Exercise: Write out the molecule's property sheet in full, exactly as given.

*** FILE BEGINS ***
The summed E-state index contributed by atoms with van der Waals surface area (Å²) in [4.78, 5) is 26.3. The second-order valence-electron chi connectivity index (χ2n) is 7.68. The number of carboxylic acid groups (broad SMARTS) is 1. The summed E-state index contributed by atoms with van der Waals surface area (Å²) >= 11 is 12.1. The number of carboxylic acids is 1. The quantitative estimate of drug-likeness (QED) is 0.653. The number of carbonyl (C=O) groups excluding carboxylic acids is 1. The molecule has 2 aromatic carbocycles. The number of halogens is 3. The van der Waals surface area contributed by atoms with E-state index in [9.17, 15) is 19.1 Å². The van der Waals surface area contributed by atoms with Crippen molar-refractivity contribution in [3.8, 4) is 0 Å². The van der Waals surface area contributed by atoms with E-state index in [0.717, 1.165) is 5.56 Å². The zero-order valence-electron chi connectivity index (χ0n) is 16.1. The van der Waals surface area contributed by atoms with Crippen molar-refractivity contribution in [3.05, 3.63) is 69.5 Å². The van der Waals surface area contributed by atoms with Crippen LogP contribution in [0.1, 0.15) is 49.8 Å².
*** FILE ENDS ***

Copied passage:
The summed E-state index contributed by atoms with van der Waals surface area (Å²) in [4.78, 5) is 26.3. The second-order valence-electron chi connectivity index (χ2n) is 7.68. The number of carboxylic acid groups (broad SMARTS) is 1. The summed E-state index contributed by atoms with van der Waals surface area (Å²) >= 11 is 12.1. The number of carboxylic acids is 1. The quantitative estimate of drug-likeness (QED) is 0.653. The number of carbonyl (C=O) groups excluding carboxylic acids is 1. The molecule has 2 aromatic carbocycles. The number of halogens is 3. The van der Waals surface area contributed by atoms with E-state index in [9.17, 15) is 19.1 Å². The van der Waals surface area contributed by atoms with Crippen molar-refractivity contribution in [3.8, 4) is 0 Å². The van der Waals surface area contributed by atoms with E-state index in [0.717, 1.165) is 5.56 Å². The zero-order valence-electron chi connectivity index (χ0n) is 16.1. The van der Waals surface area contributed by atoms with Crippen molar-refractivity contribution in [3.05, 3.63) is 69.5 Å². The van der Waals surface area contributed by atoms with Crippen LogP contribution in [0.1, 0.15) is 49.8 Å².